That’s not to say that Knoxville and his gang are themselves without fear, and one of this sequel’s most fascinating aspects is how the members of the Jackass clan – most of them now inching up on 40 – noticeably blanch before attempting another potentially injurious stunt. Faced with the impending damage of a tee-ball shot to the nuts, Steve-O plaintively wails, “Why do I have to be Steve-O?!?”, and throughout the film, you’re privy to the understandable panic that our heroes, a decade ago, did an expert job at masking. (Or, possibly, not feeling at all.) Yet their panic here is funny. The guys whine and tremble before pulling another crazy-ass stunt, but you laugh because you know they’re going to pull it anyway, and the realization that neither you nor they know what’s going to happen to them lends a jolt of comic adrenaline to their every masochistic endeavor. (“What are we doing here?” asks one of the guys before a game of beehive tetherball, which is exactly what it sounds like. “Making a hit movie” is the response.)

Putting all this in simpler, more honest terms, Jackass 3D is, on more than a few occasions, piss-your-pants hilarious. I loved the literal game of pin-the-tail-on-the-donkey, and the body-waxing segment that found Lacy super-glued to Jason “Wee Man” Acuña, and could’ve watched an entire, 90-minute loop of the skit in which an airplane’s revved-up propeller sends the guys flying like rag dolls. The “Lamborghini Tooth Pull” bit is as painful as its title makes it sound yet far more hilarious; the scenes involving the miniatures – most notably the one boasting the, ahem, active volcano – were priceless. And there are really no words to describe the aforementioned “Poo Cocktail Supreme,” in which Steve-O bungee jumps from inside a filled-to-brimming Porta Potty, except maybe through Pontius’ words: “It had danger, it had shit, it had puke ... it had sex appeal ... !” The format may, by now, be overly familiar, but Jackass 3D is still wonderfully good bad fun.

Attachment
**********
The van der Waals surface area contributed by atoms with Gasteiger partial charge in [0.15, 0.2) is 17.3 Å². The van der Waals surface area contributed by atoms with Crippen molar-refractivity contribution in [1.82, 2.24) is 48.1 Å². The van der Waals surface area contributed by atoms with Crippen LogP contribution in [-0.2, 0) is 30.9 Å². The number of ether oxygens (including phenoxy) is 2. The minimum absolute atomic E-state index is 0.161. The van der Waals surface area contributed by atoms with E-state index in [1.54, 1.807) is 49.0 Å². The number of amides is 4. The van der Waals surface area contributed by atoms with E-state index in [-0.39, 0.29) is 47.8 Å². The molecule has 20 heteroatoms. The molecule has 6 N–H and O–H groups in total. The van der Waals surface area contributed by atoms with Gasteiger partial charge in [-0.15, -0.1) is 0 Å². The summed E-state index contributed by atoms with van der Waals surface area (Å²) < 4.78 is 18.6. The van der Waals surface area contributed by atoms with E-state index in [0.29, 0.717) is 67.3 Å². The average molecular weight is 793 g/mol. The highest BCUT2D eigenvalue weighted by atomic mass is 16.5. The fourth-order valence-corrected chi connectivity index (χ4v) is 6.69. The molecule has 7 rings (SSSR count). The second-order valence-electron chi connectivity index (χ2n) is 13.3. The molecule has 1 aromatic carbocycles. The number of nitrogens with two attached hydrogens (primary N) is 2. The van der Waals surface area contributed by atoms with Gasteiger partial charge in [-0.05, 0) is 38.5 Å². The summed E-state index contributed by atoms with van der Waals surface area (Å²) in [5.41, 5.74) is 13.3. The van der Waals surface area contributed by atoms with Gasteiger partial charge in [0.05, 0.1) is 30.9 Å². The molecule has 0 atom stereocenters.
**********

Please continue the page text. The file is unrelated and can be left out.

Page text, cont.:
Bruce Willis and Mary-Louise Parker in REDRED

Director Robert Schwentke’s action-comedy RED – the film’s title an acronym for “Retired & Extremely Dangerous” – concerns a group of former CIA black-ops who reunite when Bruce Willis’ team leader is targeted for assassination, and watching the movie, I slowly began feeling like a very old, and very cranky, person myself. I mean, come on, Mr. Schwentke: You’ve got Morgan Freeman, John Malkovich, Helen Mirren, Mary-Louise Parker, Brian Cox, Richard Dreyfuss, and even Ernest Borgnine in this thing. Couldn’t we have done with a few less shoot-outs and a little less shattering glass? Just let Freeman and Mirren talk, fer chrissakes! I’m not sure I’ve ever been so bored by a movie with a cast this exceptional, but during long passages in RED, I was all but rendered unconscious by the incoherent spy-thriller plotting, tired chase scenes, and Willis’ continued determination not to move his facial muscles by so much as a millimeter. Despite playing a role nearly identical to the one Cameron Diaz just played in Knight & Day, the vibrant, delightfully eccentric Parker manages to walk away with best-in-show honors, and Mirren and Cox have a few lovely, funny moments of flirtation. But Malkovich, as he is in the current Secretariat, is used merely as a walking running gag – was it really necessary, in one scene, to have the famously hammy actor walk around toting a stuffed pink pig? – and I wanted to slap the filmmakers for the jokey capper set in Moldova, which manages to trash whatever claims to legitimacy were established in the 110 minutes prior. A graphic-novel adaptation that’s neither graphic nor novel (Discuss!), the halfhearted “blockbuster” RED left this viewer, at least, awfully blue.